Posted in Animal Fiction, Fantasy, Fiction, Middle Grade, mythology, Teen, Tween Reads

Go Greek this Summer!

Ready to move on from Percy Jackson? (Just kidding, you’re never ready to move on from Percy Jackson.) I’ve got a new book for you:

Argos, by Ralph Hardy, (March 2018, Harper) $6.99, ISBN: 9780062396792
Recommended for readers 9-12

Set in the world of the Greek classic, The Odyssey, by Homer, Argos tells the story of Odysseus’s 20-year trip home after the Trojan War, through the eyes of his beloved dog, who waited for him. Argos is a strong, loyal dog who protects his master’s home and family and tells readers all about his beloved Odysseus, the awful suitors who pursue Odysseus’ wife, Penelope, night after night, and Telemachos, Odysseus’ young son, who grows to manhood throughout the story.

Narrated from Argos’ point of view, we get the full story of The Odyssey through reports Argos gleans from animals – primarily birds – who have encountered the hero and his crew on their ill-fated journey home. We also walk with Argos as he hunts those who would do his family ill – wolves and men alike. He has his own fame on the island Ithaka, too: he’s known as the Boar Slayer after being found as the sole surviving pup in his litter, gnawing on the body of a dead boar who slaughtered his family. We read along as he falls in love and experiences heartbreak, and we read his frustration and sadness as he ages and fears dying, leaving no one to protect his human family, and never laying eyes on his master again. If you’ve read The Odyssey, you know what’s coming; if you haven’t, this is an excellent entry point to the Greek classics. Argos is a noble and wonderfully fleshed-out character, given a history of his own that Homer would likely be proud of. Perfect for animal fiction fans and fans of Greek mythology and adventure books. I’m going to booktalk this one to my many, many Percy fans this week!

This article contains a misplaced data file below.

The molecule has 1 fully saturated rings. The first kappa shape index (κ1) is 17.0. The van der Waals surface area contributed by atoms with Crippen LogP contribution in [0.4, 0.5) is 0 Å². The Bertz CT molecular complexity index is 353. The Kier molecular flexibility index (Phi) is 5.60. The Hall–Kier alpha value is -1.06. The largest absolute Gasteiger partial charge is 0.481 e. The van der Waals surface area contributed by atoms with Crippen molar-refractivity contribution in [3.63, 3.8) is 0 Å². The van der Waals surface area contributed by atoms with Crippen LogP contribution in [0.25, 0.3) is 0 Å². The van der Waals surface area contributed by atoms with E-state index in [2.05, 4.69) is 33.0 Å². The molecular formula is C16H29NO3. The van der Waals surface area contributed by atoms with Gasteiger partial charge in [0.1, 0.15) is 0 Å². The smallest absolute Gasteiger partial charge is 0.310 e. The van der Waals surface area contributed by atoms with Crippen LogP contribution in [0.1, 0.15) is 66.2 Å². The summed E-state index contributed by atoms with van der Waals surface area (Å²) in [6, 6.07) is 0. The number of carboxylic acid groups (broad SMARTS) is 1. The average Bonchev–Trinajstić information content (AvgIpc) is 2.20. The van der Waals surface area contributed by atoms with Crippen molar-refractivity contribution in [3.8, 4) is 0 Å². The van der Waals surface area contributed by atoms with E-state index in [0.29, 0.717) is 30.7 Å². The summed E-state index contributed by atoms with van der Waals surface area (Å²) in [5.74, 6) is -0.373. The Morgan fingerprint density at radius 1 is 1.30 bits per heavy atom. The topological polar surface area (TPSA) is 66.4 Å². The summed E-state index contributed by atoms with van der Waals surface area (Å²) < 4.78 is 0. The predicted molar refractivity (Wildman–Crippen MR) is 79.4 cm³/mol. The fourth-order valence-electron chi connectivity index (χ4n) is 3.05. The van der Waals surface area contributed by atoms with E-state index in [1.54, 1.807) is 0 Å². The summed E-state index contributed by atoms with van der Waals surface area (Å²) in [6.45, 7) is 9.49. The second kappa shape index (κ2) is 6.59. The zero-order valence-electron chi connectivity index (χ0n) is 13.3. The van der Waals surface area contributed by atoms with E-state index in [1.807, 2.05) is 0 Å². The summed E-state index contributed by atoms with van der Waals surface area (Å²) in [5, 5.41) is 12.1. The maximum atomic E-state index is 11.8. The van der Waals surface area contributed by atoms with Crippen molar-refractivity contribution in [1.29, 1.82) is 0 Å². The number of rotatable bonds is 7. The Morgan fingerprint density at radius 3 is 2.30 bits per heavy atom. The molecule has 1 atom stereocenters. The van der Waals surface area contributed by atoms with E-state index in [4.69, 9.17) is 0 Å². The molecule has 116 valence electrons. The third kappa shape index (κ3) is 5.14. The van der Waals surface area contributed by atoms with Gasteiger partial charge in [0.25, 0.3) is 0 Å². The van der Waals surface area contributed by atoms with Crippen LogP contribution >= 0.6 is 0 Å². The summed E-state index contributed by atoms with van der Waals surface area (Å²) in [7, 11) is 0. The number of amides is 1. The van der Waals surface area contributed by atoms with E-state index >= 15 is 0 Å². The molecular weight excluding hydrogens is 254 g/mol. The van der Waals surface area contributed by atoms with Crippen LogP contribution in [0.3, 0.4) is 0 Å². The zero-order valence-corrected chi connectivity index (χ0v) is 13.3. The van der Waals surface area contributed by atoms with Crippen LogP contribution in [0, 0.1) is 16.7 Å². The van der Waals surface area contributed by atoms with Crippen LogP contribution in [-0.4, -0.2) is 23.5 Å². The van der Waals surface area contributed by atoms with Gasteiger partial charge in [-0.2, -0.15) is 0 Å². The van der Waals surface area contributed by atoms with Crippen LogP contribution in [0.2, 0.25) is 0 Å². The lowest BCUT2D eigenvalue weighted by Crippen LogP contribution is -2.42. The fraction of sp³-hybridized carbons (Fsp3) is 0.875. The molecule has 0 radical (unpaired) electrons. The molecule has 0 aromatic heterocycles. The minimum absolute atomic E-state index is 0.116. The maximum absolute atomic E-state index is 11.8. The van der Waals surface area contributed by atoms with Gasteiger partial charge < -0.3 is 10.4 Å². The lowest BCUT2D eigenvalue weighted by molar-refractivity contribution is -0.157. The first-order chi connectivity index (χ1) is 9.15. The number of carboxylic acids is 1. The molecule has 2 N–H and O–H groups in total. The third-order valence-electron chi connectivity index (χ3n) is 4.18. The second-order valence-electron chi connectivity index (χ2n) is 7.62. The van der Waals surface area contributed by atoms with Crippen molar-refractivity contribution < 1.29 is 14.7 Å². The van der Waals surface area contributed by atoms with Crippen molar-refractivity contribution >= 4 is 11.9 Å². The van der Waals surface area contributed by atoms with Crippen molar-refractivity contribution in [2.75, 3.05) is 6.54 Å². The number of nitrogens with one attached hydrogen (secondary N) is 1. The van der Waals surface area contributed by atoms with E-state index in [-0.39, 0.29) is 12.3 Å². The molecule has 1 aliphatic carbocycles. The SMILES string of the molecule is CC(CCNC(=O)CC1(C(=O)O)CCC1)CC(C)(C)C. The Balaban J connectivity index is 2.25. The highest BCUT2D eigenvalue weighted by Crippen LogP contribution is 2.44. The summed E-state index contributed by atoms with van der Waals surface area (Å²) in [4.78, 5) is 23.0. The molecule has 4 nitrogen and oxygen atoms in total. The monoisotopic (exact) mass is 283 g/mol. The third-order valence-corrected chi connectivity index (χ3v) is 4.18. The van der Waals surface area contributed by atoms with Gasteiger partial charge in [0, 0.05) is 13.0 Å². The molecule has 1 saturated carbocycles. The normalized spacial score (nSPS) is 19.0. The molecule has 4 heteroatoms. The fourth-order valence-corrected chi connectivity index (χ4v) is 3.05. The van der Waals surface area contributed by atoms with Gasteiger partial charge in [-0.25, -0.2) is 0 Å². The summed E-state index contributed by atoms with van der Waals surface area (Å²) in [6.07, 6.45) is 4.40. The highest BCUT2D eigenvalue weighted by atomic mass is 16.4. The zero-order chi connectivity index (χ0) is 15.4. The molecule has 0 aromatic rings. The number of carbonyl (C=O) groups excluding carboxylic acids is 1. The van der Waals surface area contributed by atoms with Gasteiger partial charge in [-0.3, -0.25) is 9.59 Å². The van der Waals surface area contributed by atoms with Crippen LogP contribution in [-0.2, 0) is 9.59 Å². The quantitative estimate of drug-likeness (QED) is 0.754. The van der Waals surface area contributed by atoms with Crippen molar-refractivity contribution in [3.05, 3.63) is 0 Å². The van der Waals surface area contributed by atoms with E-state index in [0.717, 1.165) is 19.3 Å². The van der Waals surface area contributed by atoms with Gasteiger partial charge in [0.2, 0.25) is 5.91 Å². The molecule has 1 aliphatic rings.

Next up will be a YA novel I’m currently reading, also set in Ancient Greece, so I’ll just give a quick summation here: Annie Sullivan’s A Touch of Gold tells the story of King Midas’ daughter, Kora. Turned into gold by her father, she remembers dying and coming back to life when the curse was broken, but the gods have an interesting sense of humor. Her skin is gold, and she has secret powers whenever she’s near gold. She lives, sheltered from society, to escape the looks and whispers of curses, and to avoid coming into contact with gold, until her father falls ill and she’s the only one who can save him. So far, I’m enjoying this novel, but I’ll report back when I’m finished with it, soon enough. It’s not due out until August, so you have time: go read Argos! It’s great for tweens and teens alike. Display and booktalk with The Illiad and The Odyssey: there are versions available for young readers. Ask kids if they think the gods are any different between these books and the Riordan universe. See what you learn!

A Touch of Gold, by Annie Sullivan, (Aug. 2018, Blink YA), $17.99, ISBN: 978-0-310-76635-3

 

Advertisements
Posted in Fiction, Historical Fiction, Intermediate, picture books

Blacksmith’s Song: An entry into African-American folklore

Blacksmith’s Song, by Elizabeth Van Steenwyk/Illustrated by Anna Rich, (Feb. 2018, Peachtree Publishers), $17.95, ISBN: 978-1-56145-580-5

Recommended for readers 6-10

An enslaved boy realizes that the rhythm of his blacksmith father’s “song” – the hammer striking the anvil as he works – changes when he sends word to other slaves that it’s time to escape. He waits for it to be his family’s turn, but when his father falls ill, he takes matters into his own hands: for himself, his family, and the slaves who rely on his father’s message.

Inspired by stories from the Underground Railroad, Blacksmith’s Song gives readers a new entry into African-American folklore: some may have heard of the quilts and the messages they provided; some may know that dances and songs like “Wade in the Water” provided coded messages; now, we have the rhythm of the smith’s hammer. Anna Rich paints stunning portraits in oils: the forge’s flame and sparks; the grim slave catchers riding out in search of escaped slaves; the watchful eyes of the boy and his family, and the warm glow of the firelight as the boy takes up his father’s hammer for the first time. A good addition to historical fiction picture book collections and to readers interested in American folktales, particularly surrounding the Civil War-era South.